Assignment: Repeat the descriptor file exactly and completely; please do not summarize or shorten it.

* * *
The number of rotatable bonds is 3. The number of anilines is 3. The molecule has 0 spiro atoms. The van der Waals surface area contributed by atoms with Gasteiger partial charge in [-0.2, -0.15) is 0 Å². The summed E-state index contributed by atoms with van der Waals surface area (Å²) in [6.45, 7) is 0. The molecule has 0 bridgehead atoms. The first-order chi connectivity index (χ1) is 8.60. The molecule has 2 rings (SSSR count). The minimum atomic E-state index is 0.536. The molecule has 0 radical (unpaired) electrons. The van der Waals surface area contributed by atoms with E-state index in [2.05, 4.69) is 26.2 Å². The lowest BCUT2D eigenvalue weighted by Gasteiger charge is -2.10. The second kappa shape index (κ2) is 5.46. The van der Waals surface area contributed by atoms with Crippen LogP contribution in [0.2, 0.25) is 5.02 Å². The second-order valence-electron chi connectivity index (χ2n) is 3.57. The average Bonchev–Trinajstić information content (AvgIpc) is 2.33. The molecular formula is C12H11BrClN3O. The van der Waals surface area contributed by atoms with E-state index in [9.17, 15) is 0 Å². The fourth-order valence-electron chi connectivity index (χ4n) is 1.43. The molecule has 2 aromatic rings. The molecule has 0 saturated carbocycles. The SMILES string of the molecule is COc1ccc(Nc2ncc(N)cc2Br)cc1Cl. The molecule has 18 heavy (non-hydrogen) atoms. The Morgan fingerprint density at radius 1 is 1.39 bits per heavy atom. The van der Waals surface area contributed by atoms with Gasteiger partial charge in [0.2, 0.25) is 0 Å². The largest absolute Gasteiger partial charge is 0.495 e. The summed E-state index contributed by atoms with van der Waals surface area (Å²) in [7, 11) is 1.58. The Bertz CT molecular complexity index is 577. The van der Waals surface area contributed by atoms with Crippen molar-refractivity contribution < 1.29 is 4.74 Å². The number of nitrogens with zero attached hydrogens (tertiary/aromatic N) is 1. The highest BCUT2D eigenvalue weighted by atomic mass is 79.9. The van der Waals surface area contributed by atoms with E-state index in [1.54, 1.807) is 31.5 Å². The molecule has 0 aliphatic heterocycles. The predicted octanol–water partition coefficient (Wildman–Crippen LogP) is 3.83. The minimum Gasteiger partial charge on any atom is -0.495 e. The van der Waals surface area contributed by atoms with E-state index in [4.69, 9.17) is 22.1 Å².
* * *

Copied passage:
The number of rotatable bonds is 3. The number of anilines is 3. The molecule has 0 spiro atoms. The van der Waals surface area contributed by atoms with Gasteiger partial charge in [-0.2, -0.15) is 0 Å². The summed E-state index contributed by atoms with van der Waals surface area (Å²) in [6.45, 7) is 0. The molecule has 0 bridgehead atoms. The first-order chi connectivity index (χ1) is 8.60. The molecule has 2 rings (SSSR count). The minimum atomic E-state index is 0.536. The molecule has 0 radical (unpaired) electrons. The van der Waals surface area contributed by atoms with E-state index in [2.05, 4.69) is 26.2 Å². The lowest BCUT2D eigenvalue weighted by Gasteiger charge is -2.10. The second kappa shape index (κ2) is 5.46. The van der Waals surface area contributed by atoms with Crippen LogP contribution in [0.2, 0.25) is 5.02 Å². The second-order valence-electron chi connectivity index (χ2n) is 3.57. The average Bonchev–Trinajstić information content (AvgIpc) is 2.33. The molecular formula is C12H11BrClN3O. The van der Waals surface area contributed by atoms with E-state index in [9.17, 15) is 0 Å². The fourth-order valence-electron chi connectivity index (χ4n) is 1.43. The molecule has 2 aromatic rings. The molecule has 0 saturated carbocycles. The SMILES string of the molecule is COc1ccc(Nc2ncc(N)cc2Br)cc1Cl. The molecule has 18 heavy (non-hydrogen) atoms. The Morgan fingerprint density at radius 1 is 1.39 bits per heavy atom. The van der Waals surface area contributed by atoms with Gasteiger partial charge in [0.2, 0.25) is 0 Å². The largest absolute Gasteiger partial charge is 0.495 e. The summed E-state index contributed by atoms with van der Waals surface area (Å²) in [7, 11) is 1.58. The Bertz CT molecular complexity index is 577. The van der Waals surface area contributed by atoms with Crippen molar-refractivity contribution < 1.29 is 4.74 Å². The number of nitrogens with zero attached hydrogens (tertiary/aromatic N) is 1. The highest BCUT2D eigenvalue weighted by atomic mass is 79.9. The van der Waals surface area contributed by atoms with E-state index in [1.54, 1.807) is 31.5 Å². The molecule has 0 aliphatic heterocycles. The predicted octanol–water partition coefficient (Wildman–Crippen LogP) is 3.83. The minimum Gasteiger partial charge on any atom is -0.495 e. The van der Waals surface area contributed by atoms with E-state index in [4.69, 9.17) is 22.1 Å².